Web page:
Once you’ve figured out how to store your contact database, now you have to manage it effectively. Can you open your address book right now and pull up a name of a client, co-worker or vendor and at a glance see a record of every communication you’ve had with that person, including phone calls? Do you remember weeks later that you left a message that was never returned? Do you know whether or not you owe that person a phone call or note? Do you have a record of the fact that you sent them a package of materials last month? Do you link your business contacts together, so you can visually map relationships between them?
If you want to see and manage your entire history with a contact, then you are looking for a CRM (Customer Relationship Management) contact solution. Going beyond an address book or personal organizer, a CRM allows you and your team to track, manage and analyze that contact through their entire life with your business. From first meeting, to the end of the project and on to the next one.
Until recently, CRM software was only for large corporations with matching technology budgets and dedicated staff and server hardware. Now there are hosted solutions that are more accessible for smaller teams and individuals. Let’s look at some examples…
Salesforce.com is the one in this category that most peopple have heard about. Currently boasting around 27,000 customers and over 500,000 users, Salesforce’s strength is in its flexibility. It can be as complex or as simple as you configure it to be. It has a robust API and an active developer and user community. While it can be extremely expensive, there are options that are approachable for smaller groups. Our small nonprofit uses Salesforce as the hub of all our interactions with our constituency. We are spread out all over the country, and Salesforce allows us to see at a glance all communications anyone in our organization has had with any given person or organization. Powerful analytics let us measure how we’re doing. Salesforce has a generous foundation which provides a free 10-user license to qualified nonprofits, which is the only way we could afford the full-featured Enterprise Edition we are using. If you’re not a nonprofit, Salesforce offers a free limited-feature Personal Edition for a single user. The free edition does contain the contact manager, you’re just missing a lot of the sales-driven features such as lead conversion and opportunity forecasting that comes with the more expensive packages. Small teams should consider Salesforce Team Edition, which currently costs $700 per year for 5 users.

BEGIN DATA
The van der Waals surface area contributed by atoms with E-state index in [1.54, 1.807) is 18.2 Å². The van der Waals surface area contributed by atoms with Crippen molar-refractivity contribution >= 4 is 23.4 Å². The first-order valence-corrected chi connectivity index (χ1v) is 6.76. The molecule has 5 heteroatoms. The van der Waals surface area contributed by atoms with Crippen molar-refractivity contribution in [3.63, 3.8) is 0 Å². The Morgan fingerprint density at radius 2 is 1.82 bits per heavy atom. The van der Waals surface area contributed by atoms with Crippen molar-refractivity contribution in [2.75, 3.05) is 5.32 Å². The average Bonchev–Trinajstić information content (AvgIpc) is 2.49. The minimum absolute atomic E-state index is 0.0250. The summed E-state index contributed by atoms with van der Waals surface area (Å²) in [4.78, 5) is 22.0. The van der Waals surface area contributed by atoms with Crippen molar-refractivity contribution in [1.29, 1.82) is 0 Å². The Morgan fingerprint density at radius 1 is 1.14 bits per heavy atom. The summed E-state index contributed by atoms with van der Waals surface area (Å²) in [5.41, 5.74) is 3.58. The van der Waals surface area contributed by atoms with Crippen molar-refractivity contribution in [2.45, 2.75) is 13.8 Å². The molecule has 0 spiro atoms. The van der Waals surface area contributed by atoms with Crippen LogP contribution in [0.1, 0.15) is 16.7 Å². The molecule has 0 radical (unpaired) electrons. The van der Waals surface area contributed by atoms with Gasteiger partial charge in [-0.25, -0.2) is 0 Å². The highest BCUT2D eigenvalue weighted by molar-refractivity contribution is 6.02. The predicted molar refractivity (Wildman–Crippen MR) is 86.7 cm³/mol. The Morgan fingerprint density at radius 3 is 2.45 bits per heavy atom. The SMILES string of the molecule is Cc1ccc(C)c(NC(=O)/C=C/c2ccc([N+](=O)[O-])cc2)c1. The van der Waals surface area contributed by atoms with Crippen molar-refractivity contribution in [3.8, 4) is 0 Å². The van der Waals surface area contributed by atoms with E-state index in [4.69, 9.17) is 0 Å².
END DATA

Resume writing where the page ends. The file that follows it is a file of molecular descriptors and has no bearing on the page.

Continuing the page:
SugarCRM is interesting because it’s Open Source commercial software. It’s free to download and install yourself, or you can pay for a hosted solution beginning at $40/month. Like Salesforce.com, SugarCRM provides a 360 degree view of every aspect of your interaction with the people in your professional life, and it’s designed for the ultimate goal of closing a deal.
If you don’t need to closely track financial interactions with your contacts, then take a look at a hosted intranet. No need for an Exchange Server or the buggy Outlook Business Contact Mananger. A strong choice in this category is WebEx WebOffice (formerly Intranets.com). This is the solution our organization used before Salesforce. WebOffice gives you group calendars and task sharing, databases, and an activity log of interactions with your contacts. Pricing starts at $60 per month for 5 users.
Norado Corporation offers Solve360, reasonably priced at $20 per month for the first user with $10 per user after that. Solve360 is a mix between a CRM and a hosted intranet, offering an attractive contact history interface plus shared calendars, tasks and email. A one-click pre-populated demo lets you poke around without commitment.
Finally, a new offering in this space is BigContacts, currently in beta. Pricing is scaled, starting with a free version that allows up to 3 users to manage 500 contacts on the same account, going up to a Pro edition that allows 10 users to share 25,000 contacts. All editions are currently free until the end of March 2007.
BigContacts was a pleasant surprise. You can import your existing contacts in a .csv file. As a test, I exported some contacts from Outlook 2003 which should have meant a nasty import experience. BigContacts handled it well. As you click boxes to map fields, the already-selected fields are greyed out. Made the process much easier.
There’s “sounds like” intelligence when you search for contacts, so a search for “Jayne Doe” will find “Jane Doe.” The Ajax contact browser makes filtering contacts easy to select items such as “all contacts with last names that begin with ‘B’ who work for the ‘Crane Company’.” Once you have the contact record up, the interface to oversee your history of interaction with that person is clear and well laid out, if not 100% polished yet.
Calendars, tasks and file uploads are included only as they relate to the contact, so don’t expect to use BigContacts as your central PIM. You can only save data back to Outlook, and one record at a time. There does not appear to be any way to do a 2-way sync with any email or calendar applications, which is a weakness at this point. While it is helpful that you can move data in and out one-way, if a contact’s email address changes in your email client you have to manually make the change in BigContacts. Also, I did not see a way of exporting all contacts at once. Backing up data off the BigContact site will be a challenge until this is addressed. There is a mobile edition for viewing in an HTML-capable phone/PDA browser.
Bottom line: When it comes to CRM contact management, the web worker isn’t left begging for table scraps from the Enterprise big guns. There are free demos available…give it a go, and never drop the ball on a contact again.